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Creating a Great Resume and Cover Letter

The Art of the Written Word

When I taught college freshman composition, I reminded my students that when it comes time to get a job, a well-written resume and cover letter are essential. In modern business, good communication is as vital as ever. Sadly, it's not as prevalent as one might think.

Make yourself stand apart from the stack of applicants. Get a better chance of securing an interview and ultimately scoring a job. With the right guidelines, your resumé writing can make you a winner.

The Resume
So much can be written about putting together a perfect resume. Let me just hit the highlights:

• Start with your career objective. Include a brief sentence explaining in broad terms what you want to be doing with your professional career.

• Showcase your skills. Unless you have worked in your chosen field for several years, you need to sell yourself based upon your skills, not your experience. Be sure to tailor the list to skills specifically outlined in the job description.

• Highlight past employment. List relevant jobs and internships you have held over the last 10 years. If you have worked a number of jobs, it may not be necessary to list them all. For instance, if you spent summers during high school working in the fast food industry, combine these into a single entry.

In short, keep in mind that a good resume should sell your best qualities and qualifications. Keep it professional, and leave out your interest in raising ferrets or your collection of The Lord of the Rings memorabilia. Resume writing is about getting a job, not making a new best friend.

The Cover Letter
Writing a resume cover letter is one of the most difficult parts of applying for any job. A good cover letter should introduce you and sell you. Let the reader know you are highly qualified for the position and that you would be a great choice for an interview. A few things to remember:

• Personalize the letter. Nothing will turn off a prospective employer faster than an obvious form letter. Use the contact's name where appropriate. If you're not sure if "Pat Jones" is a man or a woman, find out before you mistakenly write "Dear Mr. Jones."

• Emphasize how you could make a difference to the company. They know you want the job, the question is why does the company want you?

• Accentuate the positive. Now is not the time for false humility. Saying things like "although I don't have a lot of experience" or "I haven't been trained on that particular software" are only going to get you a rejection letter. Take some time to brag, but don't allow your tone to come across as arrogant.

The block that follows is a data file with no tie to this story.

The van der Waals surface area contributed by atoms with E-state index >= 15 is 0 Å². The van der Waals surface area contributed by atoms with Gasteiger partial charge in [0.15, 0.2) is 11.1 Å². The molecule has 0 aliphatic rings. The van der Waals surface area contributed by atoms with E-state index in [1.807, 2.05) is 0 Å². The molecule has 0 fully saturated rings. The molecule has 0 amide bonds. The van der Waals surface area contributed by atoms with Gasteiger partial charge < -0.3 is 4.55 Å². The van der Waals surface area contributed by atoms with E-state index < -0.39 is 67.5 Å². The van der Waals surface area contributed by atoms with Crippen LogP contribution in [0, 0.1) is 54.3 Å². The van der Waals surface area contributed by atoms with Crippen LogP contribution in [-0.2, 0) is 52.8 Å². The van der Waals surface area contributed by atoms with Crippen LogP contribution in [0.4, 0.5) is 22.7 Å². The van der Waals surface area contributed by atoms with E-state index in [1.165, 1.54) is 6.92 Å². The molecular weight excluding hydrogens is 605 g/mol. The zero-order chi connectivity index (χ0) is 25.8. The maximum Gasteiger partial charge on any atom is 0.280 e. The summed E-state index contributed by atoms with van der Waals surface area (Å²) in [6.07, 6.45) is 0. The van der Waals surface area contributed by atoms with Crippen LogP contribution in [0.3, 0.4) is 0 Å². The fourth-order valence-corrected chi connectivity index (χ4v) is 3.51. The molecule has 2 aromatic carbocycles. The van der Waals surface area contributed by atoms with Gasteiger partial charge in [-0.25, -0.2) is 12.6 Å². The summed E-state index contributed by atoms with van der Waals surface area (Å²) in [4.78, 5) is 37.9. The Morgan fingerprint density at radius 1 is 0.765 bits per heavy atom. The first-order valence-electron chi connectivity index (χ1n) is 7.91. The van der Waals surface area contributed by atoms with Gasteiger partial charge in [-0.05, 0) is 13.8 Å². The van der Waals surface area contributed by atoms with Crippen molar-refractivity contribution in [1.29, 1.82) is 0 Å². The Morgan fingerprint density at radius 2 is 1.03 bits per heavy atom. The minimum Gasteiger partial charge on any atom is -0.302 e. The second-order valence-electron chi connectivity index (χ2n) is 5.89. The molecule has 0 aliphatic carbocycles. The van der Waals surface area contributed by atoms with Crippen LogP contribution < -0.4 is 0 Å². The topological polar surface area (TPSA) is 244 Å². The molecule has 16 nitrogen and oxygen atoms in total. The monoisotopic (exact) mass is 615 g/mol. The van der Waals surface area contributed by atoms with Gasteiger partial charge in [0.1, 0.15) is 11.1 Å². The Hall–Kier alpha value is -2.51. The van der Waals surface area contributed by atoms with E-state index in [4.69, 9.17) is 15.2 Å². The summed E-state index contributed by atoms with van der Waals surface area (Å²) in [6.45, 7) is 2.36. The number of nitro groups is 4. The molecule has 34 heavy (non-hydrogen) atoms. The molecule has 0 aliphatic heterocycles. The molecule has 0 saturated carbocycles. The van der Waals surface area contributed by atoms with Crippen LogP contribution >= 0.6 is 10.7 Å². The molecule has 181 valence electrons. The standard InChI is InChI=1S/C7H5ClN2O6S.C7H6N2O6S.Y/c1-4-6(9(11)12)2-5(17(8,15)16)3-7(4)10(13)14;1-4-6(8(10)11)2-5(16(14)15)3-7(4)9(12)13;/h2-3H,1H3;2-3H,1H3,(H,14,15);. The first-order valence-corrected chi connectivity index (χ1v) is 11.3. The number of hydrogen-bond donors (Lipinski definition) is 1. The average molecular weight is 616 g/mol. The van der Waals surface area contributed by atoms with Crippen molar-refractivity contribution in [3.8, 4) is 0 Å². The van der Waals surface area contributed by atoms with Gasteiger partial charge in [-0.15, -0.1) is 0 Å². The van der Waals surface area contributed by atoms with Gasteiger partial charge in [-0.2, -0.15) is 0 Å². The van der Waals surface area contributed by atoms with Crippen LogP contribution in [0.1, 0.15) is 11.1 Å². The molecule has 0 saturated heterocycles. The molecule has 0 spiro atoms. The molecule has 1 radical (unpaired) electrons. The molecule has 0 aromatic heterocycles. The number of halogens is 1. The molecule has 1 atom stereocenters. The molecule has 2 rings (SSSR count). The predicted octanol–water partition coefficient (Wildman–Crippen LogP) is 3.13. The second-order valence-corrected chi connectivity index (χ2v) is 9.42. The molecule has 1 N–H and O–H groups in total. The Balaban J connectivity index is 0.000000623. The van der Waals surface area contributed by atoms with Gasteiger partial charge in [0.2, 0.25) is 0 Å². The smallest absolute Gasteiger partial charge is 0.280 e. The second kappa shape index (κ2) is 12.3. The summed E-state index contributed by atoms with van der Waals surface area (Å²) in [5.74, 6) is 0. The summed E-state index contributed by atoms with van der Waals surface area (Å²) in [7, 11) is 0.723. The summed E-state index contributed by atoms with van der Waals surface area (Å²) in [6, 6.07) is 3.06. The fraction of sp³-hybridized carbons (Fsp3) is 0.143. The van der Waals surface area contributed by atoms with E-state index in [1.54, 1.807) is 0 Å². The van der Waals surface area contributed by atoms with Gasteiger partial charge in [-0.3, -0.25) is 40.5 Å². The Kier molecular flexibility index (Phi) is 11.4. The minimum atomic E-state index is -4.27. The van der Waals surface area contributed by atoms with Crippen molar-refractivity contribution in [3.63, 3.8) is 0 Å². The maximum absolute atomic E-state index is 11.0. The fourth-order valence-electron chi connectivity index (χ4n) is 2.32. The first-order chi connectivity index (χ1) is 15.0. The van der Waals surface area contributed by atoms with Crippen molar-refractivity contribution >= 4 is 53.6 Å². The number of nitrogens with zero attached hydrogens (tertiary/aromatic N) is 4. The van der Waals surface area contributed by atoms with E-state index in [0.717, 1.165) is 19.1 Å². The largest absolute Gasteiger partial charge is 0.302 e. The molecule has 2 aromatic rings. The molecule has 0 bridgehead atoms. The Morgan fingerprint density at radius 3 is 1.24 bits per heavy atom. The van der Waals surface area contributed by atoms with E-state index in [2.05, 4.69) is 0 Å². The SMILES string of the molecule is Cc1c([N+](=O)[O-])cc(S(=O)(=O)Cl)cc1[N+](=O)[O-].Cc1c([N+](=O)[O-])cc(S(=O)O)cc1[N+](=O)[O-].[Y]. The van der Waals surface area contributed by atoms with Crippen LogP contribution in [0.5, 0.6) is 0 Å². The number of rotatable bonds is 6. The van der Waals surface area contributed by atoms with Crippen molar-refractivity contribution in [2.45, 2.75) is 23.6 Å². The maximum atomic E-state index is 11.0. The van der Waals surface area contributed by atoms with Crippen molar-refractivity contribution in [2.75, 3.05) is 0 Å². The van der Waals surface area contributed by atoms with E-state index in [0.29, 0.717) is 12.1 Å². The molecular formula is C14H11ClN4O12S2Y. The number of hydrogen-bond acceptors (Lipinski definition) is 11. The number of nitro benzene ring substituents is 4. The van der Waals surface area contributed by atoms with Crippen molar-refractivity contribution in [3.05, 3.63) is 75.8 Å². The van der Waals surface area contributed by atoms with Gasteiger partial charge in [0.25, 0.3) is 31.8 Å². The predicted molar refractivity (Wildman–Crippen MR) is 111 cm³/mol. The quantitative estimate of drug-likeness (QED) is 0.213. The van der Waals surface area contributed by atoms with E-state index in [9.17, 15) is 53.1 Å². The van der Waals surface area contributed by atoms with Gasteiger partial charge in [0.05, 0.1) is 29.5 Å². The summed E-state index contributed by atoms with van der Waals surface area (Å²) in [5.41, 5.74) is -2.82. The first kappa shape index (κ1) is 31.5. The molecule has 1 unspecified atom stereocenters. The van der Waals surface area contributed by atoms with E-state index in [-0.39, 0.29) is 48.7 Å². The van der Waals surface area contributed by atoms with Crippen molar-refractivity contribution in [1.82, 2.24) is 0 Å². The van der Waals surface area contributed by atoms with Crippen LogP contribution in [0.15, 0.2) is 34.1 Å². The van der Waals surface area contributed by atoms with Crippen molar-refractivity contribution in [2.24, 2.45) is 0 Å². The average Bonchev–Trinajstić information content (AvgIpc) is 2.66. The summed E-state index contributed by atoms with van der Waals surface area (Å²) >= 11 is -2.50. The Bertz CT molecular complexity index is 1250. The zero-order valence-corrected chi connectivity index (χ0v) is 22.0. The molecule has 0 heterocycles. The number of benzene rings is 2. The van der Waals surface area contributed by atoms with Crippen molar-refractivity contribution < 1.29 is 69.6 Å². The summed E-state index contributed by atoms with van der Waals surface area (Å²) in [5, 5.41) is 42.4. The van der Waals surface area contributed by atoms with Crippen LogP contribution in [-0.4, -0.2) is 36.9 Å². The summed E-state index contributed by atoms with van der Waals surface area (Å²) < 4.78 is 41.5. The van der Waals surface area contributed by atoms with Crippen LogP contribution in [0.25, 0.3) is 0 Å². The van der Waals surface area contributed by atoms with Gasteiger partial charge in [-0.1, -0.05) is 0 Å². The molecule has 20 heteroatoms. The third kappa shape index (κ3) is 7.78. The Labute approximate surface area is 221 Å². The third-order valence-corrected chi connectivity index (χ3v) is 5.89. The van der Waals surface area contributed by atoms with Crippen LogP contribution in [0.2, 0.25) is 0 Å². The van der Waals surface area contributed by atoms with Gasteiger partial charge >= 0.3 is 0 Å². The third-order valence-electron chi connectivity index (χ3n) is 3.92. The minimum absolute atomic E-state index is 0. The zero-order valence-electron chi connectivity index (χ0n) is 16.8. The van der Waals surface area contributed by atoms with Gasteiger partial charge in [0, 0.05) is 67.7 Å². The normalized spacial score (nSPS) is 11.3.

• End the letter with a forward-thinking statement. Let the reader know that you look forward to hearing from them soon. Be sure to reiterate that you would be pleased to meet with them to further discuss your qualifications. (Your goal here is an interview, after all.)

If you had to write a letter for every application, you'd spend days every week doing nothing else. It's essential, therefore, to have a few good drafts of a letter ready. If you are applying for several different types of positions (such as web designer and web developer), have a resume cover letter prepared for each. Just remember to personalize the letter to the specific position for which you are applying.

The Thank You
For some, the idea of sending a thank you letter may seem dated. Nevertheless, good manners never go out of style. While some employers may not care, others will be impressed by a candidate who takes the time to send a letter thanking them for an interview. It never hurts to err on the side of proper etiquette.

• Address your interviewer. If it is difficult for you to remember names, ask for a business card. Or you may want to ask an administrative assistant how to spell your interviewer's name when you leave. Also, remember to send a letter to each person in the interview.

• Keep it personal. Make a point to recall something specific the interviewer mentioned. Did you get a piece of friendly advice? Did you learn something interesting about the company? Let your interviewer know that you were paying attention.

• Follow up on requests for additional information. If your interviewer asked for additional references or samples of your work, feel free to use the thank you letter to supply the necessary information.

In today's world of instant communication, many people wonder if it is acceptable to send a resume thank you letter via e-mail. The answer lies in the original communication. If you applied for the position through an online job posting service, an e-mail thank you would be appropriate. If you applied through the mail, send a hard copy thank you as a response.

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